The Supreme Court on Monday put a stay on the scientific survey of the Gyanvapi mosque premises till 5 pm on July 26, Live Law reported. The mosque committee can move the Allahabad High Court by then to challenge a Varanasi district court order that allowed the survey.

The order came hours after a 30-member team of the Archaeological Survey of India started the survey of mosque premises at 7 am on Monday. The Varanasi court on Friday allowed the survey in a case of Hindu petitioners seeking rights to worship their deity inside the mosque complex.

District judge AK Vishvesha ordered the survey, including excavation if necessary, to determine if the mosque was built on a temple as the Hindu petitioners have claimed. Muslims should not be restricted from offering prayers during the survey and no damage should be done to the mosque, the court had told the authorities.

The mosque management committee had moved the Supreme Court against this order.

A bench led by Chief Justice of India DY Chandrachud initially wanted to hear the matter on July 28, with orders to the Archaeological Survey of India that no “invasive work” should be carried out till then, Bar and Bench reported. However, after the mosque committee’s counsel claimed that digging had already started in one of the walls, the court took up the matter on Monday itself.

Solicitor General Tushar Mehta and counsel for the Hindu litigants claimed that no digging had been done yet.

“We are of the view that some breathing time should be granted to the mosque committee,” the bench, which also comprised Justices JB Pardiwala and Manoj Misra said, reported PTI.

The Varanasi district court’s verdict came on a petition filed days after the Allahabad High Court held in May that a scientific survey can be done of the oval-shaped object found in the mosque premises.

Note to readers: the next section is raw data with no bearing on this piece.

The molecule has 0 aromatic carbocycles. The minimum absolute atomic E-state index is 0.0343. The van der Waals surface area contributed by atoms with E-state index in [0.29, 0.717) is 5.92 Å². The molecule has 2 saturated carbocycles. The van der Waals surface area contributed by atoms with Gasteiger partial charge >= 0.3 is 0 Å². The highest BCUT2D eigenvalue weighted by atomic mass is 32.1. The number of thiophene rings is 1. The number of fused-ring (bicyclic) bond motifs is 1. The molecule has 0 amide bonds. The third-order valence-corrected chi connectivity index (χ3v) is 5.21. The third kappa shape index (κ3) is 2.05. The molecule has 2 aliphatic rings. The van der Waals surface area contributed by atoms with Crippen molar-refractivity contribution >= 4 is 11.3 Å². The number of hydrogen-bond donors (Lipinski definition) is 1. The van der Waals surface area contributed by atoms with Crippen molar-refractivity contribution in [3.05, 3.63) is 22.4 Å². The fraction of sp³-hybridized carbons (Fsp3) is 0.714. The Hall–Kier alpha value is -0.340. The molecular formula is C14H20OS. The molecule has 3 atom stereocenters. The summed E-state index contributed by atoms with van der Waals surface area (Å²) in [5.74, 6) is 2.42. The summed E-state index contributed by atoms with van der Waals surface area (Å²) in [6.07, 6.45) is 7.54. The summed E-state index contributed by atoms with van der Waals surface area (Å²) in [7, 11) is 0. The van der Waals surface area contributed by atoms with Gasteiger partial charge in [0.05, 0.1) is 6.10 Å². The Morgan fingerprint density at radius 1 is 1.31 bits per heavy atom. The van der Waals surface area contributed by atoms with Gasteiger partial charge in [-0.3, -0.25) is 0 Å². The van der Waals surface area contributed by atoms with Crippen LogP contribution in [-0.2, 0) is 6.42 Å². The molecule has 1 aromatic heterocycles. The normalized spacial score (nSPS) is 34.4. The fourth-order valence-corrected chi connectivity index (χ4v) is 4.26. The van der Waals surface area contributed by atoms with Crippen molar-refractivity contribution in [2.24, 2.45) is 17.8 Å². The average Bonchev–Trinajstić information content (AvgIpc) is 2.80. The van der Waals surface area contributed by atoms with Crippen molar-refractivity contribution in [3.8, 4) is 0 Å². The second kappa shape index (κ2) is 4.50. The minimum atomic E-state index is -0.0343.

The oval-shaped object was found in May last year during a survey of the mosque premises ordered by a Varanasi civil court. The Hindu litigants in the case claimed that the object was a shivling – a representation of the Hindu deity Shiva. However, the caretaker committee of the mosque claimed the object was a defunct fountainhead in the wazu khana, or ablution tank.

Citing the High Court order allowing the survey of the oval-shaped object, the Hindu litigants filed a fresh petition asking for survey of the entire mosque. They claimed that the “shivling” has existed at the site for “lakhs of years” and had been damaged several times by Muslim invaders who had “hatred against infidels and idol worshippers”.

The petition contended that the structure of the mosque suggests that it is the remains of an old Hindu temple.

“...The actual facts existing within the building in question cannot be proved by oral evidence, and the nature of construction, the age of the structure, certain objects hidden behind the artificial walls and beneath the structure can be proved before the court only on the basis of expert opinion which may be given by ASI [Archaeological Survey of India] in this case,” the plea said.

Also read: Why many Varanasi residents are unimpressed by the furore around the Gyanvapi mosque